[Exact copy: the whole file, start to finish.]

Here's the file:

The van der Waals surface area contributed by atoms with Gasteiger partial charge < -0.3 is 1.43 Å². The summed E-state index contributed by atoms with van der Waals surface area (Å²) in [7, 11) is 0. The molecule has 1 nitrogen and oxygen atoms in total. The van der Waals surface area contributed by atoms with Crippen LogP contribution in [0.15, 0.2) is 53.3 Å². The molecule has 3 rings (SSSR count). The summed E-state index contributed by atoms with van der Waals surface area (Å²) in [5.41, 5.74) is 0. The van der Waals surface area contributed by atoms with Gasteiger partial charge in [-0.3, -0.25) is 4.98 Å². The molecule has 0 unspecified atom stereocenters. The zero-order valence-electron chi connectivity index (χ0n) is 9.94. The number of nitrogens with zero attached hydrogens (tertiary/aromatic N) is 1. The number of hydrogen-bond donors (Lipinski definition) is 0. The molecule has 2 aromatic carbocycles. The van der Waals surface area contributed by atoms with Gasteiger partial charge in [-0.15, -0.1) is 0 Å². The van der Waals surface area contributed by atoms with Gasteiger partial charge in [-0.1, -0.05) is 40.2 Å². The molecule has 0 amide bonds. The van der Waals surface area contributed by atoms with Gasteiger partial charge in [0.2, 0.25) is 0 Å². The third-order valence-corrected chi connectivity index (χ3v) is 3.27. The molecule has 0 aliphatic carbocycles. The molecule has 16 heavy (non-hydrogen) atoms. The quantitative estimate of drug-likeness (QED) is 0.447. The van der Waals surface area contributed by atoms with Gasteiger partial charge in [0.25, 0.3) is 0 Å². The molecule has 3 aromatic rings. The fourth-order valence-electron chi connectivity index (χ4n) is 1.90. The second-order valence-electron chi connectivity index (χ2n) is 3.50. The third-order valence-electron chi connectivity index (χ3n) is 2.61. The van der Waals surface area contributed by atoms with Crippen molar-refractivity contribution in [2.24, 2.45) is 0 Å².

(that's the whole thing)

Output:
The van der Waals surface area contributed by atoms with Gasteiger partial charge < -0.3 is 1.43 Å². The summed E-state index contributed by atoms with van der Waals surface area (Å²) in [7, 11) is 0. The molecule has 1 nitrogen and oxygen atoms in total. The van der Waals surface area contributed by atoms with Crippen LogP contribution in [0.15, 0.2) is 53.3 Å². The molecule has 3 rings (SSSR count). The summed E-state index contributed by atoms with van der Waals surface area (Å²) in [5.41, 5.74) is 0. The van der Waals surface area contributed by atoms with Gasteiger partial charge in [-0.3, -0.25) is 4.98 Å². The molecule has 0 unspecified atom stereocenters. The zero-order valence-electron chi connectivity index (χ0n) is 9.94. The number of nitrogens with zero attached hydrogens (tertiary/aromatic N) is 1. The number of hydrogen-bond donors (Lipinski definition) is 0. The molecule has 2 aromatic carbocycles. The van der Waals surface area contributed by atoms with Gasteiger partial charge in [-0.15, -0.1) is 0 Å². The van der Waals surface area contributed by atoms with Gasteiger partial charge in [-0.1, -0.05) is 40.2 Å². The molecule has 0 amide bonds. The van der Waals surface area contributed by atoms with Gasteiger partial charge in [0.2, 0.25) is 0 Å². The third-order valence-corrected chi connectivity index (χ3v) is 3.27. The molecule has 0 aliphatic carbocycles. The molecule has 16 heavy (non-hydrogen) atoms. The quantitative estimate of drug-likeness (QED) is 0.447. The van der Waals surface area contributed by atoms with Gasteiger partial charge in [0.25, 0.3) is 0 Å². The molecule has 3 aromatic rings. The fourth-order valence-electron chi connectivity index (χ4n) is 1.90. The second-order valence-electron chi connectivity index (χ2n) is 3.50. The third-order valence-electron chi connectivity index (χ3n) is 2.61. The van der Waals surface area contributed by atoms with Crippen molar-refractivity contribution in [2.24, 2.45) is 0 Å².